Each November, staff from cooperating agencies along the Atlantic coast survey areas estimate the proportion of juveniles in the population. In New York, staff in Western Long Island bays assess brant productivity and observe about 15,000 brant in a single day. Overall, the Atlantic Flyway observes about 30,000 brant. Productivity estimates, in conjunction with wintering population estimates, are used annually to set season lengths and bag limits for Atlantic brant. In addition to brant, DEC staff also observe Tundra swans in central New York to assess the age ratios in the fall flight.

View the 2018 Tundra Swan and Atlantic Brant Report (PDF).

Current Atlantic Brant Research Project

During the winter of 2018, the DEC kicked-off a 5-year collaborative Atlantic brant migration and breeding ecology study with the New Jersey Department of Environmental Protection, Canadian Wildlife Service, and the University of Missouri. Over the next five years, crews will be marking brant with GPS backpack transmitters and tiny geolocators on both the wintering grounds in New Jersey/New York and breeding grounds in Nunavut, Canada.

Atlantic brant with double tarsal bands
Atlantic brant with a red geolocator band.

Marked birds will provide insight into the following Atlantic brant questions:

  • During winter, are brant distributed in the same areas as the Mid-Winter Waterfowl Survey (MWS)? If so, the survey is representative of the wintering population; if not, adjustments to the geographic coverage of the MWS need to be made.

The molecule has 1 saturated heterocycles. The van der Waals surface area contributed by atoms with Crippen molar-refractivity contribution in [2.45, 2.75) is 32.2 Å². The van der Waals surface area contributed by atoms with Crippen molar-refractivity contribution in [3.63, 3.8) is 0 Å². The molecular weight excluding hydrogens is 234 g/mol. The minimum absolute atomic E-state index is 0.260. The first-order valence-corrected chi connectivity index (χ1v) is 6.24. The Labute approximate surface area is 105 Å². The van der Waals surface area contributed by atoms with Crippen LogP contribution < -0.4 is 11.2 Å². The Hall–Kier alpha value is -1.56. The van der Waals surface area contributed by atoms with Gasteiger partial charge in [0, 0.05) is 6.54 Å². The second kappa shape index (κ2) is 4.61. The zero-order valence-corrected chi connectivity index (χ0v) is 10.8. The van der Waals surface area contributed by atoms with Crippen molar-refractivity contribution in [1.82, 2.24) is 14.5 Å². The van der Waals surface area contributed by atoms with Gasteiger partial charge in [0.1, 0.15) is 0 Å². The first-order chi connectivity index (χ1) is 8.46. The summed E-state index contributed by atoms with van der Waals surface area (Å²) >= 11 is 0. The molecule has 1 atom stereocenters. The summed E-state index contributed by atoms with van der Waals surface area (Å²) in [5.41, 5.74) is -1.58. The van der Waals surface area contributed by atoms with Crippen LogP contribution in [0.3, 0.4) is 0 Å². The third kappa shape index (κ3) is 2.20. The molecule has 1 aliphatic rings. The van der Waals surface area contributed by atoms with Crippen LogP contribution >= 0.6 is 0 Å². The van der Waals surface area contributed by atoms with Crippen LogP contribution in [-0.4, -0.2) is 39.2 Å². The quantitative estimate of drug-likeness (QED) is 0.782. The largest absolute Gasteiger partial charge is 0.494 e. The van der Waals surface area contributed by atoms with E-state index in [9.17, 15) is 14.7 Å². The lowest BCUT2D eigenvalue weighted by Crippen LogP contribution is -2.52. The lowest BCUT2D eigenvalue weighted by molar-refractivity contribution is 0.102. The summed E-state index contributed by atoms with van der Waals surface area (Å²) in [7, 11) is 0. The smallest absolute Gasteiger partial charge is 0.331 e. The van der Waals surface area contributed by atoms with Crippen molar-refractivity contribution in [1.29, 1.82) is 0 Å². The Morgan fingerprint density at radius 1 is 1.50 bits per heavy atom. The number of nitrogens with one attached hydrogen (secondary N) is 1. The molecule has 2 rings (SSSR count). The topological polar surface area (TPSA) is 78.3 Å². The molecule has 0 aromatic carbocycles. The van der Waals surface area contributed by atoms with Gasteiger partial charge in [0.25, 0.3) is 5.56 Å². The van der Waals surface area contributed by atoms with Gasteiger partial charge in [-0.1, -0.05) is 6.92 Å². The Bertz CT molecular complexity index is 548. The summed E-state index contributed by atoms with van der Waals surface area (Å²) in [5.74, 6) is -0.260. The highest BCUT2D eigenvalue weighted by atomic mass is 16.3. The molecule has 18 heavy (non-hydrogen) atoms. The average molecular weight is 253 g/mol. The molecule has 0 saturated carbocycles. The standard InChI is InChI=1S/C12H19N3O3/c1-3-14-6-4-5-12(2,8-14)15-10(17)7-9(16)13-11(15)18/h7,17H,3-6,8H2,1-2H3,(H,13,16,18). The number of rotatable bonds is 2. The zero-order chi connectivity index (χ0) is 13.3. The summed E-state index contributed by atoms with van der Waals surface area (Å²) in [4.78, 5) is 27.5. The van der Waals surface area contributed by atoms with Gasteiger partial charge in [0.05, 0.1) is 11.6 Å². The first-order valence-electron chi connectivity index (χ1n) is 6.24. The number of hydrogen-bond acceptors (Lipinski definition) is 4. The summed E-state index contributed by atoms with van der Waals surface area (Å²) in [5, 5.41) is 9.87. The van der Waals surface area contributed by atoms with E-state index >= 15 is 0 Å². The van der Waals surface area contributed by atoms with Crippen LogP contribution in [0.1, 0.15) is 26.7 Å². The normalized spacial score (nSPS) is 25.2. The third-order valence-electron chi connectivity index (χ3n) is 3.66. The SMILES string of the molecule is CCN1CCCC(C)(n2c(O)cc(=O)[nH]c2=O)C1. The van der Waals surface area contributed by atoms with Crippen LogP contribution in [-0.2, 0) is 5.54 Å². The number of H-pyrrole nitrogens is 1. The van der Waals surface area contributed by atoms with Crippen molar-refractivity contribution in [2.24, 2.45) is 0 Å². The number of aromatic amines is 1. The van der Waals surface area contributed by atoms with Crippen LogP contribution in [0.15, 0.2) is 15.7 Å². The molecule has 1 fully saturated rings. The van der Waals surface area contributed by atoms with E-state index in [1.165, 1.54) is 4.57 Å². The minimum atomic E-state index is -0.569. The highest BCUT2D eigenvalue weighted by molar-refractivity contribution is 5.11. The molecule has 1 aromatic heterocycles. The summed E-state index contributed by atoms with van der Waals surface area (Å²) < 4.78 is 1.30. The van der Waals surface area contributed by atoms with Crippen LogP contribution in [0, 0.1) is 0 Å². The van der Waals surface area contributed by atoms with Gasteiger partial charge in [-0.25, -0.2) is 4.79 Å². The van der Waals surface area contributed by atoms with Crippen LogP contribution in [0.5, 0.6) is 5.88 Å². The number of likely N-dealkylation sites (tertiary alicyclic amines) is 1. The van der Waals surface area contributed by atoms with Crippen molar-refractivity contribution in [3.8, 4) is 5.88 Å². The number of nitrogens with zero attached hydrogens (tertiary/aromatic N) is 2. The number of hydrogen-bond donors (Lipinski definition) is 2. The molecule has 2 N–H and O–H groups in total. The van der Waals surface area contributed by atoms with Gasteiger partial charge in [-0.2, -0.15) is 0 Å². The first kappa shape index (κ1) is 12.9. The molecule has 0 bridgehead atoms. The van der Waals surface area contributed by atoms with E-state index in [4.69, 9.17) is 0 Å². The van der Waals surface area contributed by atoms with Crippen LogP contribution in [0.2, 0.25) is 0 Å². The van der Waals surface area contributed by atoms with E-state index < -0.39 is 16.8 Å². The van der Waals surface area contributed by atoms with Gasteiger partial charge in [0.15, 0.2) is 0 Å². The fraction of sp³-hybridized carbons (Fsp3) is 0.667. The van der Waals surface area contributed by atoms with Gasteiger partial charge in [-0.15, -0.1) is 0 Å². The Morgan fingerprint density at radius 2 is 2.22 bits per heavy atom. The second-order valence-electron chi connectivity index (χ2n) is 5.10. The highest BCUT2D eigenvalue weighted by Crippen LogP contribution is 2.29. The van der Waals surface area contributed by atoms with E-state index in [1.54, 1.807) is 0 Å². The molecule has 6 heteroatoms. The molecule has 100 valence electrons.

• How faithful are brant to wintering areas within and among years?
  • What is the breeding propensity (probability an adult will breed) of Atlantic brant?
  • What are the key staging areas used during spring and fall migration and is there annual variation in these stopover sites?
  • How faithful are brant to breeding areas among years?
  • Do brant molting at the locations currently marked during the summer period use the same wintering and/or migration areas?
  • Do they have the same migration timing?

What To Do If You Encounter a Marked Atlantic Brant

  1. Colored leg band with geolocator. The geolocators are clear, plastic electronic devices about the size of a "fat nickel" and are attached to a red and white plastic leg band with a plastic cable lock tie. If you see a live brant with a red and white band and geolocator, please report these observations to the US Bird Banding Lab (leaves DEC website). These bands have three codes; the first is a letter, followed by two numbers.
  2. If you shoot or find a dead brant with a backpack transmitter or geolocator. Please contact Josh Stiller at 518-402-8861 or by email to return the device(s). In order to obtain any previous location data from a geolocator, we need to get the device in hand. Hunters who want to retain a geolocator or transmitter as a "keepsake" will be given the unit back or provided with a "dummy" unit.
  3. Colored plastic leg bands. Over 1,000 brant are marked with various colored bands with black or white letters and numbers with only one letter or number on each band. These birds have a band on each leg. Bands on each leg may be the same or different colors. If you see a live brant with a colored leg band: note that there is one band on each leg and it is critical in the report that you differentiate which marker color and code is on which leg (left or right). Please report these observations to the US Bird Banding Lab.